- Thoughts for inspired living

August 26, 2008


Filed under: John Morgan's Blog — John Morgan @ 8:07 am

As the children head back to school, my thoughts turn to teachers. Did you have a favorite one? I did. Reminds me of a story . . .

He was my 10th grade biology teacher, Mr. Coletta. He had us call him by his first name, Rich. Rich had an interesting method of teaching especially when it came to testing. The day before a test he would put the test questions on the board. That meant you knew in advance what the questions were going to be. He encouraged you to research the answers and write them out that night so that the information would be fresh in your mind the next day. There was really no excuse not to do well on the test outside of pure laziness or indifference.

His method involved rehearsal vs. rote. His method involved a number of senses including the kinesthetic sense of physically writing out the answers as practice. It was quite ingenious for the time.

I had another teacher as an adult who taught me more about rehearsal. I’ve spoken of him many times. His name was Dr. Dave Dobson.

Dave taught us this wonderful exercise of rehearsing yourself in calm and collected feelings. It goes something like this:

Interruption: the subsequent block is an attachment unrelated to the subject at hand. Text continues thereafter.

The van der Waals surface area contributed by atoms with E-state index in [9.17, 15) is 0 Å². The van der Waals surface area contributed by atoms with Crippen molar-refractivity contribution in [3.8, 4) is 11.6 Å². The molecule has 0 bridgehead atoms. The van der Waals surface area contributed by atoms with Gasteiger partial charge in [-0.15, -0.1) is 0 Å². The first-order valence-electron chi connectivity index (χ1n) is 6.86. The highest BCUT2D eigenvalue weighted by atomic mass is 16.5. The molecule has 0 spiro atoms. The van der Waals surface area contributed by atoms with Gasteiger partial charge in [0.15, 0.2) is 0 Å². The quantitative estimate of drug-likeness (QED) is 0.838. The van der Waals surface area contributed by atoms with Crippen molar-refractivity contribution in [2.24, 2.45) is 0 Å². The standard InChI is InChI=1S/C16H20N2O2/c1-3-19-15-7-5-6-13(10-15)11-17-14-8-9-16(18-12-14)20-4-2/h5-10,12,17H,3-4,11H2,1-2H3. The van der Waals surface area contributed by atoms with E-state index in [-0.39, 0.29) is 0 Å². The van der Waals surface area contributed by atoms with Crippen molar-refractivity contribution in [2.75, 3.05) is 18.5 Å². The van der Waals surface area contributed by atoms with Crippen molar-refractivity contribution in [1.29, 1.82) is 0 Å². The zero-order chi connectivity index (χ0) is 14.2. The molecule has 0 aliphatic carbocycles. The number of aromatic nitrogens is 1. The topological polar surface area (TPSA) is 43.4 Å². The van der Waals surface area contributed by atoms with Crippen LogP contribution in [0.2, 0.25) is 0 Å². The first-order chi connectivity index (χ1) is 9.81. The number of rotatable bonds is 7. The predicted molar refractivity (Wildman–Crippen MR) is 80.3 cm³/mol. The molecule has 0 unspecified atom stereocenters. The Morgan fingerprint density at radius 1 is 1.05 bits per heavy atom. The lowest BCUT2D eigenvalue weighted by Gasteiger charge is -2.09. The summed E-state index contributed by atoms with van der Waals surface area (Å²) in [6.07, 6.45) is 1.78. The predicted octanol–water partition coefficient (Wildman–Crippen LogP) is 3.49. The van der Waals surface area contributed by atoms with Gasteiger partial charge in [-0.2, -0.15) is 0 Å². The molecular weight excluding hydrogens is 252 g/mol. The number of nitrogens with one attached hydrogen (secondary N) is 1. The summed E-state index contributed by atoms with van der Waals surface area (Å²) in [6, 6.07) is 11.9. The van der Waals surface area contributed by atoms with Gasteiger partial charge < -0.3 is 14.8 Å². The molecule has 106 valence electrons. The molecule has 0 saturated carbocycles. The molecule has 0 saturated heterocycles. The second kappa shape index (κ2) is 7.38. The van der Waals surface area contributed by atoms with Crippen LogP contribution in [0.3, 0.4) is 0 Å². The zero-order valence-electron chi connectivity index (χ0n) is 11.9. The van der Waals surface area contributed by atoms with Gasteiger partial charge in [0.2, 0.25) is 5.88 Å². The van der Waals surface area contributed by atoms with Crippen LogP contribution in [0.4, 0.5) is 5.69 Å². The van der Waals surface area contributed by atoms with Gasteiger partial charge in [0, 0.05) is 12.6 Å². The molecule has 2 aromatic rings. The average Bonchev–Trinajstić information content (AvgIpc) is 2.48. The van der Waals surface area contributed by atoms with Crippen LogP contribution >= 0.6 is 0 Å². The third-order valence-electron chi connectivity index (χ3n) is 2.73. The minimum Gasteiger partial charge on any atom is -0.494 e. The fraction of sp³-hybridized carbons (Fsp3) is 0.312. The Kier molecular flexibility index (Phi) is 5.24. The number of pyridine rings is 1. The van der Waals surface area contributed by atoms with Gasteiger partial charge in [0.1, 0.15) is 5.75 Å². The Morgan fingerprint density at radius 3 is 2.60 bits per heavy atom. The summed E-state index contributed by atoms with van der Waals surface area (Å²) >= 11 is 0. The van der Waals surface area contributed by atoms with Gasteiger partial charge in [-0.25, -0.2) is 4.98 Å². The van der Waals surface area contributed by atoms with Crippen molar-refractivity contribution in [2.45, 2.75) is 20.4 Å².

Can you think of a time that you felt calm and collected? Involve as many senses as you can. What does it look like, sound like, feel like, smell and taste like to be calm and collected for you? Rehearse yourself in those feelings so you know exactly what it feels like to be calm and collected. Continue this rehearsal so that you can produce these feelings at a moment’s notice. Next, imagine a situation where you have some feelings that come up that are scary or bothersome. The minute you begin to experience those feelings, immediately bring to mind the calm and collected feelings you rehearsed yourself in. Rehearse this switching exercise over and over again until you become adept at it.

The result of this mental practice is that your mind will automatically throw the switch for you. This means that you will be able to respond appropriately and offer yourself more choices when scary or bothersome feelings come up.

Just like with Rich’s method, you have to do the rehearsal to do well on the test.

So I wonder how soon you’ll do this homework assignment and reap the benefits of rehearsal taught by two great teachers.

All the best,


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